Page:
Hartford Community Joins Together to Protest for Change

Kendall Mitchell ‘17

Contributing Writer

March 3, 2015

“I can hear my neighbor crying: ‘I can’t breathe,’ now I’m in the struggle and I can’t leave,” sang the melodic and passionate voice of Reverend Osagyefo Sekou at the Trinity College Chapel in honor of the lives lost due to police brutality in this country. Rev. Sekou’s visit to Trinity came as a celebration of Black History Month, and as a time for the Hartford community to stand together to make a change. The Chapel community welcomed Rev. Sekou, a renowned leader in the nonviolent movement for justice and peace. Rev. Sekou’s weekend at Trinity included a discussion on the current Black Lives Matter Movement and nonviolent protesting, a session in nonviolent disobedience training and Sunday’s church service, which all were events leading up to a peaceful protest throughout downtown Hartford on February 23.

For anyone who was a participant in the protest, one could not have been more grateful for the nonviolent disobedience training that Rev. Sekou led. He, along with Trinity’s own Bishop John Selders, led simulations of nonviolent protests where attendees learned how to act and respond to police officers.

The next morning, Rev. Sekou preached in Trinity’s Chapel and emphasized the importance of young leaders rising to the challenge of ending racist police terror and brutality, and other types of inequalities that take place in the United States today. His sermon inspired churchgoers, including participants of the protest, to make a change immediately, and that’s what happened on Monday, Feb. 23.

Trinity College and the Greater Hartford community joined forces with Moral Monday CT in order to call to action full employment for all people, access to quality housing and education, a fair prison and justice system and the ending of police brutality against unarmed black people. Participants in Moral Mondays engage in civil disobedience each week by protesting inside of legislature buildings and then being peacefully arrested. These protests ultimately launched a grassroots social justice movement that spread to Georgia, South Carolina, Connecticut, and other U.S. states.

In the spirit of the protests that took place in Hartford, 60 people (a mix of Trinity students and faculty, as well as Connecticut citizens) joined together at the Christ Church Cathedral parish house to march arm-in-arm throughout downtown Hartford. The protestors, wearing signs that reminded viewers that “Black Lives Matter” walked throughout the streets of Hartford. Protestors chanted “Hands up, don’t shoot!” and “Stop Shoot to Kill” in order to relay the message that racist police terror is an issue in this country that will not be ignored. However, the participants were determined that this would be a peaceful protest, to effectively communicate the goals that they hoped to attain.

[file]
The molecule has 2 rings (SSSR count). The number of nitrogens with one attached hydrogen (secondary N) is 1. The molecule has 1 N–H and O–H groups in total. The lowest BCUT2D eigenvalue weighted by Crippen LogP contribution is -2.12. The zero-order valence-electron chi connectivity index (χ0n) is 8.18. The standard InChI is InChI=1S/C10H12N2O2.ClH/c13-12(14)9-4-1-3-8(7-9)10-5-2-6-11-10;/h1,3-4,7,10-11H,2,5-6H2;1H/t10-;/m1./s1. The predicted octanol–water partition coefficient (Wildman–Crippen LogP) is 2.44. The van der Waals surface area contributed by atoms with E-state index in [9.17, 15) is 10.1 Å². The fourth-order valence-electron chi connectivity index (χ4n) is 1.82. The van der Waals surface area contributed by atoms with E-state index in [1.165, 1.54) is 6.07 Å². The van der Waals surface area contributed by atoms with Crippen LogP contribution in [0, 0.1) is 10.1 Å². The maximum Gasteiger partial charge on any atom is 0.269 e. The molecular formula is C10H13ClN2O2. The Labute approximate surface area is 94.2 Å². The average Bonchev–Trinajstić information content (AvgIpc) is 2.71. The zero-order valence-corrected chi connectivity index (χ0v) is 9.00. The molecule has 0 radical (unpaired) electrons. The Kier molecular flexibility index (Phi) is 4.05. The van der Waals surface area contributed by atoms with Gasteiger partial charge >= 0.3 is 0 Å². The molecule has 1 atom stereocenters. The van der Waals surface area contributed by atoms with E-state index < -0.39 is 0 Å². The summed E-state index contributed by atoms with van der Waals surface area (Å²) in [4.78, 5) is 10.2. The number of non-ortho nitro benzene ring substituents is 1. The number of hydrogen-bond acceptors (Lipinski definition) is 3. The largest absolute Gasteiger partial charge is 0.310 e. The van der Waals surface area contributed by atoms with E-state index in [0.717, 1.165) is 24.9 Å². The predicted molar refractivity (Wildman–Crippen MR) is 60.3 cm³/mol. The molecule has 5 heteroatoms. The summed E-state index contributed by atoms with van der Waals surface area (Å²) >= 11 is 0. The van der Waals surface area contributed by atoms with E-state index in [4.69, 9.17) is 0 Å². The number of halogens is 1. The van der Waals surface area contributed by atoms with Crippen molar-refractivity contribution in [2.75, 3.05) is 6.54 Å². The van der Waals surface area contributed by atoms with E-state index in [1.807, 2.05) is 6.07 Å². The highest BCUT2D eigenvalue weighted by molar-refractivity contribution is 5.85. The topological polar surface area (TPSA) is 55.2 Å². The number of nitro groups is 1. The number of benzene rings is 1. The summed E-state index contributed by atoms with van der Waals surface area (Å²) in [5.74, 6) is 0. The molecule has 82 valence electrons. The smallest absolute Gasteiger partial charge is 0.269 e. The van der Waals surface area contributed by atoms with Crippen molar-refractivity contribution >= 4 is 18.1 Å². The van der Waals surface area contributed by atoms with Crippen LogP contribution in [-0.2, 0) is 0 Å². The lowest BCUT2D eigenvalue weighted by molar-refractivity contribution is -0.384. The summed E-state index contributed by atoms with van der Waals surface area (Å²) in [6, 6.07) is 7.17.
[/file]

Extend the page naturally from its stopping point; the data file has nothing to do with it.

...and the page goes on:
After a half-mile walk through the busy streets that were crowded due to Monday rush hour, the protestors valiantly walked through Hartford City Hall singing the freedom song, “This Little Light of Mine.” The voices of the protestors rang throughout the high ceilings and corridors while those who worked in City Hall applauded the group and took pictures. In honor of Michael Brown being fatally shot by a police officer, the group laid on the floor of City Hall in a silent protest called a die-in, where they stayed still on the ground for four and a half minutes. This represented the four and a half hours that Brown’s body lay in the streets of Ferguson, Missouri.

When marching, many protestors remembered the case of Luis Anglero Jr., 18, who was unarmed and shot by the Hartford police in 2014, and the case serves as a reminder that situations such as these are happening all over the United States. The signs protestors carried, many of which were designed by third graders in the Hartford area, personally moved many participants. It was truly amazing for one alumna in particular, Megan O’Brien, to see people of all ages participate in Moral Monday CT. She stated that “it was a great experience to attend the Moral Monday protests,” and she hopes to attend another one.

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